AMST 381 Beyond the Harlem Renaissance: Black Modernisms and the Great Migration

Last offered Spring 2013

Cross Listed as AFR380, ENGL381
Courses on "the Harlem Renaissance" have long been standard fare in college curricula, but this rubric is too narrow to encompass the dramatic changes in early 20th century African American culture that made possible the careers of writers like Alain Locke, Langston Hughes, Claude McKay, Nella Larsen, and Zora Neale Hurston. Instead, we'll begin with a question: how did the term "urban" became a euphemism for African American culture? A hundred years ago, many informed commentators scorned the notion that African American populations might become other than what they had been for centuries--overwhelmingly rural and Southern. The massive social phenomenon that changed this status, by which millions of impoverished workers sought new lives in the industrial cities of the North, Midwest, and West Coast, is arguably the most significant event in African American history in the 20th century, and has become known as "the Great Migration." (Or, the "Great Migrations"--scholars like to pluralize everything these days--it's complicated!) "Black modernisms" should take the plural, too: as we'll see, the concept of modernism in Euro-American culture depended on a racialized theory of history and civilization that consigned people of color to the past (or, occasionally, the future), even as it was irrevocably shaped by influences of, appropriations from, and collaboration with peoples of color who saw modernity as a chance they were determined to claim for themselves. What became known as "the Harlem Renaissance" was the most famous U.S. example of such a cultural movement, but we'll explore it in a longer and more aesthetically, politically, and regionally diverse context. The artists and critics we'll examine, in addition to those mentioned above, may include Hubert Harrison, Jean Toomer, Marita Bonner, Richard Bruce Nugent, Bessie Smith, Richard Wright, David Levering Lewis, Cheryl Wall, and Brent Hayes Edwards.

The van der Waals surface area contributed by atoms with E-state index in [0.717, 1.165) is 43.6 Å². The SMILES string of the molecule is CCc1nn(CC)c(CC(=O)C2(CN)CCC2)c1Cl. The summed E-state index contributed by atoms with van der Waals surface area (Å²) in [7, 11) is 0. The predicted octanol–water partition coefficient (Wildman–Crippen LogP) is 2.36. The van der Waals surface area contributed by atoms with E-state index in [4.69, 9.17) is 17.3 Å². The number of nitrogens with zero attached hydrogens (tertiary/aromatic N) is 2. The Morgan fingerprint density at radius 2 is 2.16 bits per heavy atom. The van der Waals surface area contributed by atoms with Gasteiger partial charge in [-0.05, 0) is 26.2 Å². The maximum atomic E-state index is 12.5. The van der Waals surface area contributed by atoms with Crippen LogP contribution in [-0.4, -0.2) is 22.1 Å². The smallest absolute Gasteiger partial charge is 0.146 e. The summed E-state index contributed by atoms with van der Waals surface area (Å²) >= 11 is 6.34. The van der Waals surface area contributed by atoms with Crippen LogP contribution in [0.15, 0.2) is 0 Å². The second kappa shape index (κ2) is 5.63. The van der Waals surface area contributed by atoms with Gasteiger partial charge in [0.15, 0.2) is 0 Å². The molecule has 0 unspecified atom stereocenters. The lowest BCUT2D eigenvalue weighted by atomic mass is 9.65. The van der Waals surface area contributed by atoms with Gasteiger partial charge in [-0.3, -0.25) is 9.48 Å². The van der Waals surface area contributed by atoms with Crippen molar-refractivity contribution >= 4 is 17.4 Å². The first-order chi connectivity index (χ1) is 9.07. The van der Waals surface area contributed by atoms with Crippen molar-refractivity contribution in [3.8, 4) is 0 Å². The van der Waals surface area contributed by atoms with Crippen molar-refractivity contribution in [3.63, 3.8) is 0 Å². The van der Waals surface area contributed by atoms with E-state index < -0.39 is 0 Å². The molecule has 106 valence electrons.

Class Format: seminar
Requirements/Evaluation: class participation, frequent short writing assignments, a midterm take-home exam, and a final project
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Prerequisites: a 100-level ENGL course, or a score of 5 on the AP English Literature exam, or a score of 6 or 7 on the Higher Level IB English exam, or permission of instructor
Enrollment Preference: English majors and Africana Studies concentrators
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Distribution Notes: meets Division 1 requirement if registration is under ENGL; meets Division 2 requirement if registration is under AMST or AFR
Divisional Attributes: Division I
Other Attributes: AFR Interdepartmental Electives,AMST Arts in Context Electives,AMST Comp Studies in Race, Ethnicity, Diaspora, ENGL Literary Histories C
Enrollment Limit: 25
Expected Enrollment: 25
Class Number: 3622
AMST 381 SEM Blk Modernisms&Great Migration Division 1: Languages and the Arts Vincent J. Schleitwiler
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